ALLIANCE Director, Irene Oldfather, gives an update on her work as Third Sector Representative on the European Economic and Social Committee
This January the European Patients’ Forum published a new position statement on Information to Patients on Food and Nutrition. It asserts that whilst it is well known that unhealthy diets, overweight and obesity contribute to a large proportion of noncommunicable diseases, the role that nutrition plays in both health and chronic disease management is less clear.
The EPF highlight the important role of patient organisations, health literacy and the need to empower patients to understand information about their health and make more informed decisions. They also consider regulation, the prohibitive cost of nutrition (for example, for patients with a gluten intolerance) and research (which is underdeveloped regarding specific chronic conditions).
Irene Oldfather, Director of the ALLIANCE and Third Sector Representative on the EESC, commented that:
“Each of these factors have a significant impact on a patient’s ability to maintain good nutrition. We must ensure that there are no barriers in the future to a level playing field for all patients across the EU.”
The position statement concludes that nutrition has a significant role to play in the prevention, treatment and management of many chronic and long-term conditions, from pre-conception care to care of older people.
In February the European Economic and Social Committee discussed the lessons learned for avoiding the severity of austerity policies in the EU. For example, in Greece, Ireland and Portugal.
An opinion was adopted by the EESC, calling for austerity policies to be abandoned and a better balance to be struck between fiscal and social objectives. The EESC recommended that a targeted programme for social recovery be set up in any countries that have been subject to adjustment programmes, and called on the Commission to draw up a European strategy for eradicating poverty in the EU and integrating the homeless as a matter of urgency.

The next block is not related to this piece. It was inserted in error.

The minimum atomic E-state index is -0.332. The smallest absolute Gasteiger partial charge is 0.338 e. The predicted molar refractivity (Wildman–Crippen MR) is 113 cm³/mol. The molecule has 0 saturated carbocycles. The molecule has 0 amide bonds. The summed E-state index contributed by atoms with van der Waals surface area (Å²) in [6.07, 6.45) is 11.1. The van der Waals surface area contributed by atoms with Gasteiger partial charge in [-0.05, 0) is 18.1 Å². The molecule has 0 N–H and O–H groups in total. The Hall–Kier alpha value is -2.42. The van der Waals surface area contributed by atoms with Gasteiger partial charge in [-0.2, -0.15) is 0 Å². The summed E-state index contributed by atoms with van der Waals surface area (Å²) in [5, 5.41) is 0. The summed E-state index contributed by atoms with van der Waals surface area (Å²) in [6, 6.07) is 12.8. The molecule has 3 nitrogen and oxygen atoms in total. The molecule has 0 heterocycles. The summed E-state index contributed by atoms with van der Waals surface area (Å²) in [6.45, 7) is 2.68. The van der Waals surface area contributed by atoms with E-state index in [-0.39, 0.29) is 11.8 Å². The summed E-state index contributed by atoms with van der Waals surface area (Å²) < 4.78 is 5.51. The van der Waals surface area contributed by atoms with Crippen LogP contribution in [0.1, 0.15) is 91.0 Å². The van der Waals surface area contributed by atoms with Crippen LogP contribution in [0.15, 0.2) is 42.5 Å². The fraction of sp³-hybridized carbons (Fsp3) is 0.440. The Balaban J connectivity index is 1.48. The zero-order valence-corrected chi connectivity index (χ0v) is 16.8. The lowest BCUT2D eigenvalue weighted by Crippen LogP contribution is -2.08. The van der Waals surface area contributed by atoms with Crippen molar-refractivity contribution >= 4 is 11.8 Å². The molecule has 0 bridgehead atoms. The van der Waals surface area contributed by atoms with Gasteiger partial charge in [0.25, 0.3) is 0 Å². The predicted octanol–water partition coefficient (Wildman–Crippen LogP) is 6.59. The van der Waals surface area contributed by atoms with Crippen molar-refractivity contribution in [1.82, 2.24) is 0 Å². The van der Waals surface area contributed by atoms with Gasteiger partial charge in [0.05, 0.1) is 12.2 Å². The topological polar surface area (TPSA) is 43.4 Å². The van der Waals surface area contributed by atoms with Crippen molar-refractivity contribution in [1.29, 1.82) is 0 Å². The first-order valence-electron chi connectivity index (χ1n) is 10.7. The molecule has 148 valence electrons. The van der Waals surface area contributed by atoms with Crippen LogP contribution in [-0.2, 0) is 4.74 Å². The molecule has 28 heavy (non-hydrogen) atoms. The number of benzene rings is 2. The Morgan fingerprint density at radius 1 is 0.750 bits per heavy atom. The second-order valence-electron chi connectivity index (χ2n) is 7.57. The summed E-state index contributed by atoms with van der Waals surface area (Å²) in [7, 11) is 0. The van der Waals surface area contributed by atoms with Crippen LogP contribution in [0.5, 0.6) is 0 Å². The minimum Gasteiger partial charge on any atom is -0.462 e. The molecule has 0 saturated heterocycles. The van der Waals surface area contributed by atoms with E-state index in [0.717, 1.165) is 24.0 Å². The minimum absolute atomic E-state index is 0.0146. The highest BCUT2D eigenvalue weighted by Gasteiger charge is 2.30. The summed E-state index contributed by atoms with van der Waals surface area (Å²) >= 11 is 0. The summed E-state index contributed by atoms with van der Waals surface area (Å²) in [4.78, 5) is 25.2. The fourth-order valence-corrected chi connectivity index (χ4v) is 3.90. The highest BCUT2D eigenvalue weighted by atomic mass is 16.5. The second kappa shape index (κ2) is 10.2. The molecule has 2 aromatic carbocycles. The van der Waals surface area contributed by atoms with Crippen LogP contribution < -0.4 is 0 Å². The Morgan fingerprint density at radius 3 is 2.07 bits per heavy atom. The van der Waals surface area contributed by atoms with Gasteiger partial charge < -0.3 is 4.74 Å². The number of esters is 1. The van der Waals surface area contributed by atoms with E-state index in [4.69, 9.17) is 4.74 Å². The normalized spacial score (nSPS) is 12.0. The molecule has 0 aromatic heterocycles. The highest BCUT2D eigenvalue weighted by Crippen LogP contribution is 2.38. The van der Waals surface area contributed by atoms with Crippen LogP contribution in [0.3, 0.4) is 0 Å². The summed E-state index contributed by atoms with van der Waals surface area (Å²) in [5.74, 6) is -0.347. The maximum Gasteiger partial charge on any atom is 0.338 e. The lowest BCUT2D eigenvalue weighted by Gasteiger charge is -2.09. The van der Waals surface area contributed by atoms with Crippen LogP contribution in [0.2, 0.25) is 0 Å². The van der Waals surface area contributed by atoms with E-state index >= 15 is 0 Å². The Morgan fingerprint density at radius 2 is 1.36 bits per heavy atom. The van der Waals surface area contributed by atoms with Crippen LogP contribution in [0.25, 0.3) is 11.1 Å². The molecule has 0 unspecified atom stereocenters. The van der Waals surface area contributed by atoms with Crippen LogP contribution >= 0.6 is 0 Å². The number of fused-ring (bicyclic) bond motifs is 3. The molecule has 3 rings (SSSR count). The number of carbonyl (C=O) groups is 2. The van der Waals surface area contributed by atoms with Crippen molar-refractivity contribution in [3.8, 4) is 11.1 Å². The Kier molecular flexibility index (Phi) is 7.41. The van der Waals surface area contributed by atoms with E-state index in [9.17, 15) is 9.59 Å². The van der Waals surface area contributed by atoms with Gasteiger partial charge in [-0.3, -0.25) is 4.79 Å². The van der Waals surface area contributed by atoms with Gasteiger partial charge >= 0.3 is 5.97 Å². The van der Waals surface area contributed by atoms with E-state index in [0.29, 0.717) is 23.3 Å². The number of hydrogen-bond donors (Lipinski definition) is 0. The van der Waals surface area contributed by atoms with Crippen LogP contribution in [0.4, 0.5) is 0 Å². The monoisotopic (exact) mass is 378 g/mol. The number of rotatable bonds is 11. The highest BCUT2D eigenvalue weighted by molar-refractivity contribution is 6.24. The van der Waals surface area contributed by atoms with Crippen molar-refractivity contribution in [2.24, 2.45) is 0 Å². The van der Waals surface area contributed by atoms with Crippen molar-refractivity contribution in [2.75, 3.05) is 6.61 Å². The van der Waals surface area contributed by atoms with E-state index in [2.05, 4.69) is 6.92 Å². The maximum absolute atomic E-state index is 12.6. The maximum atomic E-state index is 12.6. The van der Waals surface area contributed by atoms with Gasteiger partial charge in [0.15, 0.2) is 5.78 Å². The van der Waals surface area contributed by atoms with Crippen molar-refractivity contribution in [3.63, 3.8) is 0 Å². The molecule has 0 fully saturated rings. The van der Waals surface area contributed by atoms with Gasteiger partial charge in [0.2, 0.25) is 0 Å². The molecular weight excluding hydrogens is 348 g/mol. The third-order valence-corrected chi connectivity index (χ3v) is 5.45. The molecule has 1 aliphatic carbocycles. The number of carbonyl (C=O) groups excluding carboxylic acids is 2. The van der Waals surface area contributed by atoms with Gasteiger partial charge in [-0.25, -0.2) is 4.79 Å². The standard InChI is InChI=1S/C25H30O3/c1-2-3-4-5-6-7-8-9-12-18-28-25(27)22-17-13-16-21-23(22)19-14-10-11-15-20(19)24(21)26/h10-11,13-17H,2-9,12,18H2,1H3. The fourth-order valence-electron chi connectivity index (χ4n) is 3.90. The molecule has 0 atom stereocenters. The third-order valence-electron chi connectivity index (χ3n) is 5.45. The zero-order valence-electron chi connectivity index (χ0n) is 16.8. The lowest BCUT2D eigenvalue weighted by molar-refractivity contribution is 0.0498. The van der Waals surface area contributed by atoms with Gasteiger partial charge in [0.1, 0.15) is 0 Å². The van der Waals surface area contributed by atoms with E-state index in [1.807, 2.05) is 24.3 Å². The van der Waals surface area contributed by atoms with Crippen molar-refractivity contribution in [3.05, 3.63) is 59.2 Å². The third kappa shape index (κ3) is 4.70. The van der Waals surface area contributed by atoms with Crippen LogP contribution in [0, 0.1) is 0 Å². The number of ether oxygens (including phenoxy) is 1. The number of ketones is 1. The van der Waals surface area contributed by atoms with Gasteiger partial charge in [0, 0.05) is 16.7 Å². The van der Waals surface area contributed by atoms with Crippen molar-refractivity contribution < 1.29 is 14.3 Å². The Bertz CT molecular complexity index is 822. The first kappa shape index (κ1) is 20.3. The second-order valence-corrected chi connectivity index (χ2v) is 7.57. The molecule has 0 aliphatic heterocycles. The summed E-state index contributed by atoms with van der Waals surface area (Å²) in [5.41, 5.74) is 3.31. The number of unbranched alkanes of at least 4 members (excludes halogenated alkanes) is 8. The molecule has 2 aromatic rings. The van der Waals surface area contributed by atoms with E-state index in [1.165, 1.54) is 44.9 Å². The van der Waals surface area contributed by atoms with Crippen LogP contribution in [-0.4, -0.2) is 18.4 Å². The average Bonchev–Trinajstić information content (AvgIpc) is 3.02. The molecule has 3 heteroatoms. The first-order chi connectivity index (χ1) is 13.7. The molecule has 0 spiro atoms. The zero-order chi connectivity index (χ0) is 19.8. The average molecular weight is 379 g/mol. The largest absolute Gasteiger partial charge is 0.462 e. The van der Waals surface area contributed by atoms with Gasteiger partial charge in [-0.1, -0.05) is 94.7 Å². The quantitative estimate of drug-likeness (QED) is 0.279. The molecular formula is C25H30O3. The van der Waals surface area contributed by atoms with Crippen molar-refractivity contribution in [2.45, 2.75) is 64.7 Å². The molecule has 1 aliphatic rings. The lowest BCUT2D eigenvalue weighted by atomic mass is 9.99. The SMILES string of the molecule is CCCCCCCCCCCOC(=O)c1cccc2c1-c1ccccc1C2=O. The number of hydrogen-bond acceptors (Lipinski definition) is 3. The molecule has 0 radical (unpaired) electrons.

It was also suggested that a minimum living income be introduced, and a universal basic European unemployment insurance be considered to combat changing labour markets.
Irene Oldfather welcomed these proposals adding that:
“People should always come first. Financial responsibilities should never outweigh our human responsibilities. This is exactly the kind of flexibility needed to improve lives.”
A Local Conversation in Campbeltown
On the 15th February the Health and Social Care ALLIANCE hosted a local conversation in Campbeltown, seeking local views on Brexit.
The Scottish Government Minister for UK Negotiations on Scotland’s Place in Europe, Michael Russell MSP, gave an update on what is at stake and where the negotiations currently stand. However, the focus of the evening was on what mattered to local people in Campbeltown.
Irene Oldfather noted that:
“It was interesting to hear issues that have already been raised in the ALLIANCE’s survey of our members. For example, one resident highlighted that Brexit was already having an effect on the local workforce in Campbeltown, particularly in the health and social care sector, as EU workers begin to feel less welcome.
Concerns were also raised about a lack of youth engagement and, according to another resident, a potential disaster for the local farming industry.
However, the most commonly raised issue was the lack of clarity around the current national debate, and an overwhelming feeling of uncertainty on all sides.”
If you would like further information about anything mentioned, or if you would just like a visit to your organisation or to discuss matters arising, please don’t hesitate to get in touch with Irene directly at: